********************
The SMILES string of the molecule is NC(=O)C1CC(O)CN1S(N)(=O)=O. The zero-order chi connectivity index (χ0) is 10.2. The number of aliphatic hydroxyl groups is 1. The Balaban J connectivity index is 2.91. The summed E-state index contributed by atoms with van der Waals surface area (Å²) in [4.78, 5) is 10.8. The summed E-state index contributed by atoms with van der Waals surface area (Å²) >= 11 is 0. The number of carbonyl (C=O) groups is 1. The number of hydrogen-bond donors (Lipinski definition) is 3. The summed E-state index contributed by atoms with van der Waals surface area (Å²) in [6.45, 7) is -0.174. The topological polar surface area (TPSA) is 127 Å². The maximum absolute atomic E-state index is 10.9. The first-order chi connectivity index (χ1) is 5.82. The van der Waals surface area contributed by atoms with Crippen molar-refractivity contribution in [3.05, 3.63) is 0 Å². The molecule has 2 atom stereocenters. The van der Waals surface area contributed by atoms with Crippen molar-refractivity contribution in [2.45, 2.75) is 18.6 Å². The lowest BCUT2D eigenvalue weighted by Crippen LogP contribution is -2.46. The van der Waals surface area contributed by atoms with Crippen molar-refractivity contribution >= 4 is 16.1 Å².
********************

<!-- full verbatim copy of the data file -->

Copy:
The SMILES string of the molecule is NC(=O)C1CC(O)CN1S(N)(=O)=O. The zero-order chi connectivity index (χ0) is 10.2. The number of aliphatic hydroxyl groups is 1. The Balaban J connectivity index is 2.91. The summed E-state index contributed by atoms with van der Waals surface area (Å²) in [4.78, 5) is 10.8. The summed E-state index contributed by atoms with van der Waals surface area (Å²) >= 11 is 0. The number of carbonyl (C=O) groups is 1. The number of hydrogen-bond donors (Lipinski definition) is 3. The summed E-state index contributed by atoms with van der Waals surface area (Å²) in [6.45, 7) is -0.174. The topological polar surface area (TPSA) is 127 Å². The maximum absolute atomic E-state index is 10.9. The first-order chi connectivity index (χ1) is 5.82. The van der Waals surface area contributed by atoms with Crippen molar-refractivity contribution in [3.05, 3.63) is 0 Å². The molecule has 2 atom stereocenters. The van der Waals surface area contributed by atoms with Crippen molar-refractivity contribution in [2.45, 2.75) is 18.6 Å². The lowest BCUT2D eigenvalue weighted by Crippen LogP contribution is -2.46. The van der Waals surface area contributed by atoms with Crippen molar-refractivity contribution >= 4 is 16.1 Å².